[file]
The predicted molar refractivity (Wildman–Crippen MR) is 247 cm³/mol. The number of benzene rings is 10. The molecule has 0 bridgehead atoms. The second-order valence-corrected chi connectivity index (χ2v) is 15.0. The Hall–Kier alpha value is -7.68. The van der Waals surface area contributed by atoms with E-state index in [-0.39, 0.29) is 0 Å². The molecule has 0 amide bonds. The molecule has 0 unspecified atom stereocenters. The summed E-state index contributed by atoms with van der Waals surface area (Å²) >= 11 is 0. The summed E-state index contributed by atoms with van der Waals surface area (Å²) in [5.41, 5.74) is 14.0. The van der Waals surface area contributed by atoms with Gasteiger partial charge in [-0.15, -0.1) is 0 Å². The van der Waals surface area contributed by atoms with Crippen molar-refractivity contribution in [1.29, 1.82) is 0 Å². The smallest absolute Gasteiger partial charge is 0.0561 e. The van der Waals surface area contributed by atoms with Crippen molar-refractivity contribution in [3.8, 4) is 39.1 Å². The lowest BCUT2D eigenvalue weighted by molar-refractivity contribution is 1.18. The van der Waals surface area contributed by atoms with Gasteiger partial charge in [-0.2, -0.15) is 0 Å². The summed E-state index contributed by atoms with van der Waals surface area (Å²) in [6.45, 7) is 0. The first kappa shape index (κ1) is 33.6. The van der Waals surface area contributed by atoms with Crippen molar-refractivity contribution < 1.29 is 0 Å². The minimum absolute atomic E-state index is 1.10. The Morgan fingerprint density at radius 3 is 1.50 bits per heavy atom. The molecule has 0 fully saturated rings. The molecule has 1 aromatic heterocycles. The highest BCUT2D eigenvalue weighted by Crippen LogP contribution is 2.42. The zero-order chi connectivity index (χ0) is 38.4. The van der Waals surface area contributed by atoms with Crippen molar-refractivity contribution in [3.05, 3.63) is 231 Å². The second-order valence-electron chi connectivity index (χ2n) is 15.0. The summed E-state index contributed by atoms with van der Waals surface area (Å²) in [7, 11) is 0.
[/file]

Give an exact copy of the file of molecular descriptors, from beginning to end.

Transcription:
The predicted molar refractivity (Wildman–Crippen MR) is 247 cm³/mol. The number of benzene rings is 10. The molecule has 0 bridgehead atoms. The second-order valence-corrected chi connectivity index (χ2v) is 15.0. The Hall–Kier alpha value is -7.68. The van der Waals surface area contributed by atoms with E-state index in [-0.39, 0.29) is 0 Å². The molecule has 0 amide bonds. The molecule has 0 unspecified atom stereocenters. The summed E-state index contributed by atoms with van der Waals surface area (Å²) >= 11 is 0. The summed E-state index contributed by atoms with van der Waals surface area (Å²) in [5.41, 5.74) is 14.0. The van der Waals surface area contributed by atoms with Gasteiger partial charge in [-0.15, -0.1) is 0 Å². The van der Waals surface area contributed by atoms with Crippen molar-refractivity contribution in [1.29, 1.82) is 0 Å². The smallest absolute Gasteiger partial charge is 0.0561 e. The van der Waals surface area contributed by atoms with Crippen molar-refractivity contribution in [3.8, 4) is 39.1 Å². The lowest BCUT2D eigenvalue weighted by molar-refractivity contribution is 1.18. The van der Waals surface area contributed by atoms with Gasteiger partial charge in [-0.2, -0.15) is 0 Å². The summed E-state index contributed by atoms with van der Waals surface area (Å²) in [6.45, 7) is 0. The first kappa shape index (κ1) is 33.6. The van der Waals surface area contributed by atoms with Crippen molar-refractivity contribution < 1.29 is 0 Å². The minimum absolute atomic E-state index is 1.10. The Morgan fingerprint density at radius 3 is 1.50 bits per heavy atom. The molecule has 0 fully saturated rings. The molecule has 1 aromatic heterocycles. The highest BCUT2D eigenvalue weighted by Crippen LogP contribution is 2.42. The zero-order chi connectivity index (χ0) is 38.4. The van der Waals surface area contributed by atoms with Crippen molar-refractivity contribution in [3.05, 3.63) is 231 Å². The second-order valence-electron chi connectivity index (χ2n) is 15.0. The summed E-state index contributed by atoms with van der Waals surface area (Å²) in [7, 11) is 0.